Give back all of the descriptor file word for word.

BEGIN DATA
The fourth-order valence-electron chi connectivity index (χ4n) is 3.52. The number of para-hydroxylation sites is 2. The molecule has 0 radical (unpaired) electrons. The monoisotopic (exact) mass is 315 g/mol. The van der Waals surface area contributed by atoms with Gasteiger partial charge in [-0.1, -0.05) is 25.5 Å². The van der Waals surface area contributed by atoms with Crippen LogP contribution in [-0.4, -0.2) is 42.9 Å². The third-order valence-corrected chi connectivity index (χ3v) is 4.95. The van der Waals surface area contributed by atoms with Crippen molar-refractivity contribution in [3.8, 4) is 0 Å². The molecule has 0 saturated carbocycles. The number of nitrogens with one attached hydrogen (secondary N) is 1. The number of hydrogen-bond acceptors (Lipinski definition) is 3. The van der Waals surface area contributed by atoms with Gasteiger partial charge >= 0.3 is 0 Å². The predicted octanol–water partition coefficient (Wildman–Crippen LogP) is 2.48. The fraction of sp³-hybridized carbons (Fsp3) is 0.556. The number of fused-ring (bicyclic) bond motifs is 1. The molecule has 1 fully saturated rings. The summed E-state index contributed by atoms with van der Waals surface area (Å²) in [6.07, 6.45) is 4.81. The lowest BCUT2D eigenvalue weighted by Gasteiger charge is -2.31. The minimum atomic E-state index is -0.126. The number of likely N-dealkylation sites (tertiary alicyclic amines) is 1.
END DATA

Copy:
The fourth-order valence-electron chi connectivity index (χ4n) is 3.52. The number of para-hydroxylation sites is 2. The molecule has 0 radical (unpaired) electrons. The monoisotopic (exact) mass is 315 g/mol. The van der Waals surface area contributed by atoms with Gasteiger partial charge in [-0.1, -0.05) is 25.5 Å². The van der Waals surface area contributed by atoms with Crippen LogP contribution in [-0.4, -0.2) is 42.9 Å². The third-order valence-corrected chi connectivity index (χ3v) is 4.95. The van der Waals surface area contributed by atoms with Crippen molar-refractivity contribution in [3.8, 4) is 0 Å². The molecule has 0 saturated carbocycles. The number of nitrogens with one attached hydrogen (secondary N) is 1. The number of hydrogen-bond acceptors (Lipinski definition) is 3. The van der Waals surface area contributed by atoms with Gasteiger partial charge >= 0.3 is 0 Å². The predicted octanol–water partition coefficient (Wildman–Crippen LogP) is 2.48. The fraction of sp³-hybridized carbons (Fsp3) is 0.556. The number of fused-ring (bicyclic) bond motifs is 1. The molecule has 1 fully saturated rings. The summed E-state index contributed by atoms with van der Waals surface area (Å²) in [6.07, 6.45) is 4.81. The lowest BCUT2D eigenvalue weighted by Gasteiger charge is -2.31. The minimum atomic E-state index is -0.126. The number of likely N-dealkylation sites (tertiary alicyclic amines) is 1.